Dead Blogging ‘A Number’ at New Repertory Theatre

Well the Missus and I trundled out to Watertown last night to catch A Number at the New Rep and say, it was . . . headspinning.


In this stark and startling drama, a son confronts his emotionally distant father, learning a horrifying truth about his past. As anger and abandonment issues emerge, a mystery is exposed, revealing a disturbing incident involving a number of “others.” A Number is an illuminating and provocative work by internationally acclaimed playwright Caryl Churchill in which she examines individuality and the theory of nature versus nurture.

It’s all about cloning . . . and conflict . . . and identity, with dialogue that spurts forth in broken sentences that start and stop and restart and restop and eventually collapse into themselves.

Dale Place is terrific as the father, and Nael Nacer (who we last saw in a heartwrenching turn in the Lyric Stage’s Intimate Apparel) is fabulous in his depiction of a double-helix trifecta of characters.

The production, directed by Clay Hopper, runs through November 1st.




A captivating night of theater. Do yourself a favor and see it.

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Civilians Who Run Full-Page Ads in the New York Times (Umpteenth Yoko Ono Edition)

Yoko Ono pays for full-page ads in the New York Times almost as often as Lord & Taylor does.

So it was again yesterday, when the Rift Beatle ran this ad in the Times to mark John Lennon’s 75th birthday.


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Imagine John Lennon at 75.

God damn it.

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Boston Is One Crappy Baseball Town

Full disclosure: The hardworking staff has been a Made Yankee Fan in Boston for over 40 years. And for almost all of them, we’ve contended that people here are not baseball fans.

They’re Red Sox fans.

Exhibit Umpteen:

It’s 11:50 Friday night, the Los Angeles Dodgers and New York Mets are locked in a 1-0 NLDS nail biter, and no Boston radio station is broadcasting the game.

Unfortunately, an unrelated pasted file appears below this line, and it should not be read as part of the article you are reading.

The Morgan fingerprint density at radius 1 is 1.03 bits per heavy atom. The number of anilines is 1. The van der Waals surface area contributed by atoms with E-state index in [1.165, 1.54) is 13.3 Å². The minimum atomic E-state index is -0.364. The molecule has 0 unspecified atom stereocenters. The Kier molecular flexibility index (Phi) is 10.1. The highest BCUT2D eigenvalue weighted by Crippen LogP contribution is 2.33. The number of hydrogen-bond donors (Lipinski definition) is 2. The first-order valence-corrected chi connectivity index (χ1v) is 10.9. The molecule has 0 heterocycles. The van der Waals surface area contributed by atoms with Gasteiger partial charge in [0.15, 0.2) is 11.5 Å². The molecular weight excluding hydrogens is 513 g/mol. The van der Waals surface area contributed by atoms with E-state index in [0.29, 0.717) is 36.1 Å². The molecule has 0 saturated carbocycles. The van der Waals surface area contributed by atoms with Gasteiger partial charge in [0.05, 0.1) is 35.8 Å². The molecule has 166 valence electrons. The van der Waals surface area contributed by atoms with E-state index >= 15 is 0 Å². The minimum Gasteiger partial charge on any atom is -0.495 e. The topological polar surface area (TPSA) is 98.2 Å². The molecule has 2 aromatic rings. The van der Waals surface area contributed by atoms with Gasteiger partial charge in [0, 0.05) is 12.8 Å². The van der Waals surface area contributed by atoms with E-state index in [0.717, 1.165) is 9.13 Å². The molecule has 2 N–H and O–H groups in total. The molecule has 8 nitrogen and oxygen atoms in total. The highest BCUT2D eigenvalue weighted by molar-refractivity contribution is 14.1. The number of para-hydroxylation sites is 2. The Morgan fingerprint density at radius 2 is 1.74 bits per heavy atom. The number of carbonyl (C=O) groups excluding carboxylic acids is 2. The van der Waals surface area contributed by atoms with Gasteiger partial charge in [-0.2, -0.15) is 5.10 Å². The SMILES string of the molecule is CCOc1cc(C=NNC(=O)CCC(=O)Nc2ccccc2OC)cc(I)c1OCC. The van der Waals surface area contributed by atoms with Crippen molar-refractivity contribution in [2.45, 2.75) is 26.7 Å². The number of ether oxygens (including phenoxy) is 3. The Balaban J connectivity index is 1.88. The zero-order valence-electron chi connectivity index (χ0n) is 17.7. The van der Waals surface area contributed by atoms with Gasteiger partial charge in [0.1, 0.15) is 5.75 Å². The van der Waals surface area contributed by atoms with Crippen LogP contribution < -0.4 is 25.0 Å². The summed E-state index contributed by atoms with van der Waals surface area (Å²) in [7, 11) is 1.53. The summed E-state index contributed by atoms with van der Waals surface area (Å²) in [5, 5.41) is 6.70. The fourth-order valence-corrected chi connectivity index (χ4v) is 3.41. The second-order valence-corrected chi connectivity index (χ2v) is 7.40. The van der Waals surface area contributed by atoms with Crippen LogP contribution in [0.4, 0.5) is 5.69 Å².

The one that should be – WEEI, the local ESPN radio station – has some lame Patriots palaver on the air right now.

(To be sure graf goes here)

To be sure, you could listen to the game on WEEI’s website.


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But seriously, no local radio gamecast?

This is one crappy baseball town.

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Good Grey Lady Opens the Kimono: NYT Must Monetimes Itself

Yesterday’s New York Times reported that today’s New York Times Company is all about show me the monetize!

The New York Times Company Outlines a Strategy to Double Its Digital Revenue

The New York Times Company released a strategy memo to its staff on Wednesday outlining an ambitious plan to double digital revenue to $800 million in 2020 from $400 million in 2014, in part through a focus on increasing subscriptions and engagement with its most loyal readers.

The memo, which was signed by the company’s chief executive, Mark Thompson, and the executive editor of The Times, Dean Baquet, is based on the findings of an executive committee that met over the summer. Outlining a strategy that includes a shift away from platforms and departments and more toward the reader, the memo concludes, “What’s needed adds up to a transformation of the company.”

Representative “reader engagement” focus in Wednesday’s edition of the Times.


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Money (screen)shot:


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$525 for each course, eh? Sounds like something kids of New York Times employees might do.

Moving along in our madcap revue, here’s one of those potential “digital revenue doublers” from yesterday’s edition.


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Money (screen)shot:


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Be interesting to know how actual Times insiders view this gold rush.

Let us know if you know, yes?

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Norman Mailer Had Hillary Clinton Down Cold 20 Years Ago

Yesterday the dustupping staff happened upon Norman Mailer’s essay Clinton and Dole: The War of the Oxymorons, which ran in the cuppa coffee George magazine, and came across this digression about Hillary Rodham Clinton at the 1996 Democratic National Convention that nominated The Bubba to run for a second term as president.